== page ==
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107 of 365

We stayed with each other, rarely exchanging a syllable. The silence was comfortable because the words we spoke were harsh and cruel. Our relationship knew no other treatment. His screams silenced me, my anger kept him quiet. If neither of us were shouting, it was cause we weren’t talking. And honestly, I think our kids, non-identical twins, preferred our silence. They charged to their rooms when they felt the tempers rise. The atmosphere at home had never been warm or welcoming. I am positive the children are messed up. One cannot be wholesome, rounded in such an environment. We had no one to blame but ourselves if this was true. The arguments weren’t earth shattering but were a constant. Matter of fact, they were always petty. The kids once saw him raise his hand; he only stopped because he heard a whimper from Sneha. Even then, Rajeev had stood stoically without a sound. I had always wondered what examples his father had set for him. Hopefully, he wouldn’t treat his partner this way.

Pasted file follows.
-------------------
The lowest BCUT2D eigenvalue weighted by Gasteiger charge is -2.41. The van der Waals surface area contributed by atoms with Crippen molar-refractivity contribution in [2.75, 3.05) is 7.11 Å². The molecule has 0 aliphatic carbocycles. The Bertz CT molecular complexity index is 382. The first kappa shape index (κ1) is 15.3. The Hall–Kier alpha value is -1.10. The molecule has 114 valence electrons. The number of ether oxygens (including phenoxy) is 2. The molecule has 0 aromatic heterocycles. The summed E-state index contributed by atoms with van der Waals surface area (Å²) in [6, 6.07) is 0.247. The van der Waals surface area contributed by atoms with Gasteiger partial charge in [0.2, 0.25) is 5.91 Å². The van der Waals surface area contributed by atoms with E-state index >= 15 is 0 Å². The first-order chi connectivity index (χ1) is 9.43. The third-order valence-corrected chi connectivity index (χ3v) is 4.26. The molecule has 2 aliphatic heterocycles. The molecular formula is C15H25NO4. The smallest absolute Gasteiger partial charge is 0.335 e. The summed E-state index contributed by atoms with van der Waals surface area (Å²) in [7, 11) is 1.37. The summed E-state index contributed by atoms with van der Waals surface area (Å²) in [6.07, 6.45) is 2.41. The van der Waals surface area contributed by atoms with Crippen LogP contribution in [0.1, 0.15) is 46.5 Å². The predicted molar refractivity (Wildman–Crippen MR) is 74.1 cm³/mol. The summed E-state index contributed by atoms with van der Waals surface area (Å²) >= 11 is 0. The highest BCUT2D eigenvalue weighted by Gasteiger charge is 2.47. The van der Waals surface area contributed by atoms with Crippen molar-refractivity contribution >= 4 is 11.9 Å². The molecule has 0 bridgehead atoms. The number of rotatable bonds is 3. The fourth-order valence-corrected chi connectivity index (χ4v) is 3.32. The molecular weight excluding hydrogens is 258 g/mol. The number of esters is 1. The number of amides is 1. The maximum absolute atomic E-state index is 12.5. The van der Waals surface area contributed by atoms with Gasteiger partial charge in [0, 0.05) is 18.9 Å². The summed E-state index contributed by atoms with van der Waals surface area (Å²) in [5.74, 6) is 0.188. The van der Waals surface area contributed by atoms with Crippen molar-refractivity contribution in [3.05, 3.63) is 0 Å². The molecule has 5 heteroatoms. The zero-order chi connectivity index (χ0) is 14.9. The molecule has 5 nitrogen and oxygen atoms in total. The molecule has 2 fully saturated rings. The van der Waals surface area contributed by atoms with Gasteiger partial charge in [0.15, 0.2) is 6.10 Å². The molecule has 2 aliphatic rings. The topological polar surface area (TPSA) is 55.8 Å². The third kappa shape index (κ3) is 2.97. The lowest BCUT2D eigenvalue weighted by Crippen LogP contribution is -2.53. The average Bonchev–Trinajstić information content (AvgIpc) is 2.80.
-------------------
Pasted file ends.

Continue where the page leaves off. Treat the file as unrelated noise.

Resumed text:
A few years ago, both the children had moved out. To me, they remained kids despite turning 21. But they had found jobs, become independent and started living by themselves. I got calls from both of them but neither of them ever visited us. I was reluctant to let them leave the house before marriage but I preferred they stayed far away from this nonsense. I hoped they kept in touch with each other and their father too.

It had not crossed my mind to leave him, too. I had given in to a life of anger and misery. The pain I felt persistently, I was able to dismiss as inconsequential. His violence wasn’t damaging. It wasn’t physical or quantifiable. He brought home money each day. So, he shouted a little and threw stuff around. I couldn’t quite convince myself my reaction was valid. I had no real motivation to leave him. It didn’t occur to me to set myself free. I was poor and financial independence was a long shot. Yet, it was achievable. But, the battles to leave him and with that the marriage would not be easy. This thought dissuaded me from trying. So I stayed in that house and tolerated him for 28 years of my life. And I still do.

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